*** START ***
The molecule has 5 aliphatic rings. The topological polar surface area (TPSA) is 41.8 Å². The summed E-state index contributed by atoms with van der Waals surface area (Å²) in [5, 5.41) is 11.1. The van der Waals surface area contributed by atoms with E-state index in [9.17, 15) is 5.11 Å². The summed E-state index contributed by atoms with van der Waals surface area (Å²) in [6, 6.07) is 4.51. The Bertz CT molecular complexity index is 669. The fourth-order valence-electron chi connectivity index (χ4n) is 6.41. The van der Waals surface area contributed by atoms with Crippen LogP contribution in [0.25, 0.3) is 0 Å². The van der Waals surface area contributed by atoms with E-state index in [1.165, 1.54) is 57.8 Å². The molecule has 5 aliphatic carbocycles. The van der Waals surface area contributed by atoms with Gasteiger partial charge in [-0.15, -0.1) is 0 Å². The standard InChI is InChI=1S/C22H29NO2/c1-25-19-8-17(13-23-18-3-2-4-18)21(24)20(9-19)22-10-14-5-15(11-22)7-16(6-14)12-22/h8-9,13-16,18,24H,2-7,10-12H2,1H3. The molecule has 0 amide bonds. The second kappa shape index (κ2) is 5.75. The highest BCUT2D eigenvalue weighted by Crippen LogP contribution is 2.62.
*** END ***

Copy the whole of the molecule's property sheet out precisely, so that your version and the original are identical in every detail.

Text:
The molecule has 5 aliphatic rings. The topological polar surface area (TPSA) is 41.8 Å². The summed E-state index contributed by atoms with van der Waals surface area (Å²) in [5, 5.41) is 11.1. The van der Waals surface area contributed by atoms with E-state index in [9.17, 15) is 5.11 Å². The summed E-state index contributed by atoms with van der Waals surface area (Å²) in [6, 6.07) is 4.51. The Bertz CT molecular complexity index is 669. The fourth-order valence-electron chi connectivity index (χ4n) is 6.41. The van der Waals surface area contributed by atoms with Crippen LogP contribution in [0.25, 0.3) is 0 Å². The van der Waals surface area contributed by atoms with E-state index in [1.165, 1.54) is 57.8 Å². The molecule has 5 aliphatic carbocycles. The van der Waals surface area contributed by atoms with Gasteiger partial charge in [-0.15, -0.1) is 0 Å². The standard InChI is InChI=1S/C22H29NO2/c1-25-19-8-17(13-23-18-3-2-4-18)21(24)20(9-19)22-10-14-5-15(11-22)7-16(6-14)12-22/h8-9,13-16,18,24H,2-7,10-12H2,1H3. The molecule has 0 amide bonds. The second kappa shape index (κ2) is 5.75. The highest BCUT2D eigenvalue weighted by Crippen LogP contribution is 2.62.